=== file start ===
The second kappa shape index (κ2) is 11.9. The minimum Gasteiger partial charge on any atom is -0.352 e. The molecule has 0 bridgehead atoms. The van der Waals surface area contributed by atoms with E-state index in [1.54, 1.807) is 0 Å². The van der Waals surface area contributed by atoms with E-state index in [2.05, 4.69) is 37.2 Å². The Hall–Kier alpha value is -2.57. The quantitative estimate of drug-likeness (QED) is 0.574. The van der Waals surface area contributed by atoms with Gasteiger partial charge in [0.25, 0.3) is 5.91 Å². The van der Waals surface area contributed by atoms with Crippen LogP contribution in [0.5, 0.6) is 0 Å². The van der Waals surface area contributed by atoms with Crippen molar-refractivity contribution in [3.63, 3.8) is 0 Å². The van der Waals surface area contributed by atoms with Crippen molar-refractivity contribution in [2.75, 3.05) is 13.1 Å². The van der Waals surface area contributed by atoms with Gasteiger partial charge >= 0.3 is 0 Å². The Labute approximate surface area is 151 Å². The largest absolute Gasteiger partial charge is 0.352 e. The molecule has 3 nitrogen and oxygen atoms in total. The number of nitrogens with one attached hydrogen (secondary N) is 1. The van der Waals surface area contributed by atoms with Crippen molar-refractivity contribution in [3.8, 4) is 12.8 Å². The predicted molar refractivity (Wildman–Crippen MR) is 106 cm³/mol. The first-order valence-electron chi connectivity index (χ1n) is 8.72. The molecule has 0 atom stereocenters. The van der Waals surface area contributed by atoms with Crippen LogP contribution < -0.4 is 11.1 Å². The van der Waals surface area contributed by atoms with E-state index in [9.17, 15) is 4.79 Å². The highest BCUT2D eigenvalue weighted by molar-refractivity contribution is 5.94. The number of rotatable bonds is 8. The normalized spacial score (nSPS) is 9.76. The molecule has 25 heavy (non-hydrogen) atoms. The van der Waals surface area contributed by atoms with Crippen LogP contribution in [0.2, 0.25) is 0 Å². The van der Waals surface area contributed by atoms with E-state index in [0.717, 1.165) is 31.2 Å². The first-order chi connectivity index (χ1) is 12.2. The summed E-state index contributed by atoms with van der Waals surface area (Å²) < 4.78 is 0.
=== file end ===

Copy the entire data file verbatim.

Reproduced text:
The second kappa shape index (κ2) is 11.9. The minimum Gasteiger partial charge on any atom is -0.352 e. The molecule has 0 bridgehead atoms. The van der Waals surface area contributed by atoms with E-state index in [1.54, 1.807) is 0 Å². The van der Waals surface area contributed by atoms with E-state index in [2.05, 4.69) is 37.2 Å². The Hall–Kier alpha value is -2.57. The quantitative estimate of drug-likeness (QED) is 0.574. The van der Waals surface area contributed by atoms with Gasteiger partial charge in [0.25, 0.3) is 5.91 Å². The van der Waals surface area contributed by atoms with Crippen LogP contribution in [0.5, 0.6) is 0 Å². The van der Waals surface area contributed by atoms with Crippen molar-refractivity contribution in [3.63, 3.8) is 0 Å². The van der Waals surface area contributed by atoms with Crippen molar-refractivity contribution in [2.75, 3.05) is 13.1 Å². The van der Waals surface area contributed by atoms with Gasteiger partial charge >= 0.3 is 0 Å². The Labute approximate surface area is 151 Å². The largest absolute Gasteiger partial charge is 0.352 e. The molecule has 3 nitrogen and oxygen atoms in total. The number of nitrogens with one attached hydrogen (secondary N) is 1. The van der Waals surface area contributed by atoms with Crippen molar-refractivity contribution in [3.8, 4) is 12.8 Å². The predicted molar refractivity (Wildman–Crippen MR) is 106 cm³/mol. The first-order valence-electron chi connectivity index (χ1n) is 8.72. The molecule has 0 atom stereocenters. The van der Waals surface area contributed by atoms with Crippen LogP contribution < -0.4 is 11.1 Å². The van der Waals surface area contributed by atoms with E-state index in [9.17, 15) is 4.79 Å². The highest BCUT2D eigenvalue weighted by molar-refractivity contribution is 5.94. The number of rotatable bonds is 8. The normalized spacial score (nSPS) is 9.76. The molecule has 25 heavy (non-hydrogen) atoms. The van der Waals surface area contributed by atoms with Crippen LogP contribution in [0.2, 0.25) is 0 Å². The van der Waals surface area contributed by atoms with E-state index in [0.717, 1.165) is 31.2 Å². The first-order chi connectivity index (χ1) is 12.2. The summed E-state index contributed by atoms with van der Waals surface area (Å²) < 4.78 is 0.